Andrew Stone said the following on 01/02/08 02:04 PM:
On Feb 1, 2008 11:52 AM, Anton J Aylward <email@example.com
Andrew Stone said the following on 01/02/08 11:23 AM:
> That's interesting. I haven't simply shifted code to the helper, at
> least that's not my view. The duplication done in the show, edit and
> new is now combined into the data partial. This is not DRY how? I am
For every field in the record you have to have an explicit routine in
the helper. Yes, at a reductionist level you're not repeating
yourself. But look at the structure of those helper routines - and for
some records you're going to need a LOT of them - that are all the same
except for the field names.
I do see your concern and I actually did think of this in the design.
It just appears we have different goals in mind, or at minimum, a
different approach (that's obvious).
I wanted to create a way to hand off my view to a designer and let them
do their magic while I do mine. So that's why I went to the "data"
partial design. One file to control the view.
Indeed, and that's what I found interesting.
But it wasn't _quite_ it. Those helpers were the kicker.
Now, what I noticed is that I was having to add additional code to test
what to display for form mode or show mode. This littered the "data"
partial with Ruby code. I didn't like that. So I then thought of using
the helper as "presenters" of the data.
I know ahead of time I'm going to have to litter it with
sometime in the future, so I too don't want it littered here and now.
To your point of repeated "helper routines", yes there may be a lot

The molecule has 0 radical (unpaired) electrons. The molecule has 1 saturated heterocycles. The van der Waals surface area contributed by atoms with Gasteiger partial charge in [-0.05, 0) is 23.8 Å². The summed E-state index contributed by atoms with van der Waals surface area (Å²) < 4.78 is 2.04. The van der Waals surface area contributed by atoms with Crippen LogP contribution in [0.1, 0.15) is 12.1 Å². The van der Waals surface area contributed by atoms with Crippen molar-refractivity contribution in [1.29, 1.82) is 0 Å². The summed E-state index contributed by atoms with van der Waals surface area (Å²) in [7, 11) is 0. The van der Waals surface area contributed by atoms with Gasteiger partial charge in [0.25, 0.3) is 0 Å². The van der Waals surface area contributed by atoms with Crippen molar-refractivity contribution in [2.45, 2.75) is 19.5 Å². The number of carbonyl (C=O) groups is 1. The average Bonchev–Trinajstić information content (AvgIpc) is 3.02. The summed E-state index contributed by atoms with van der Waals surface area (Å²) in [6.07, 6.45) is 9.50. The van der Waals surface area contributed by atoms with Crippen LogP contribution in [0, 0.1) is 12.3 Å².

depending on your form.
Oh, there will be! Not least of all because some forms are for more
than one record! What I'm striving for is consistency of the UI/layout
and pushing that back to the CSS. "Skinning". Yes, I could use
reasons that have been discussed here in the past. Having the same
partial for new-edit-show means that I'll never have to worry about
re-editing the source in the development cycle to keep the
UI/look-and-feel in sync.
The real killer are the 'super-parent' records since they contain the
context and configuration information for their descendents. I've
thought of doing some sort of HABM but it always boils down to a STI and
trying to fight that is more code, more controllers...
On top of that, as the model changes I would have to update BOTH the
data and the helpers.
(I just know someone is going to ask why I don't use active_scaffold.
I tried and found it confusing and limiting.
I thought of doing something to generalize it,
one method to present data regardless of the field, but the processing
to do so seemed counter to the benefit. By having a method for each
value, it's clean and simple and easy for someone using this plugin to
understand what they need to do to customize it.
I've tried 'fields_for'. It generates a form, still.Look at the code
for 'field_for' and you'll see why its not suitable for 'show'.
I took a look and agree. It seems your approach is similar to why I
didn't go with something like HAML. I don't want more code dictating my
view. It's cool and slick and all that, but I want to use HTML as much
as possible. It has to be faster than adding another layer of
interpretation before HTML is rendered.
I very much agree. There are places for 'code generation' and
interpretation, and a lot of the Ruby DSL and widgets get it right, but
obsessing about it costs.
Where I differ from you is that I want the explicit form definition once
and once only. I think it can be done with partials without the helpers
you use. If anything, I want to reserve that all for the 'next layer'
which will be fine grained access control at the field level
Good luck in your search. It sounds like you have a good idea what you
want. That is a better start than most people have.
Indeed. many of my peers complain I'm too concerned with 'requirements'
and 'getting it right the first time' :-/ However that 'good idea what
I want' can also be frustrating.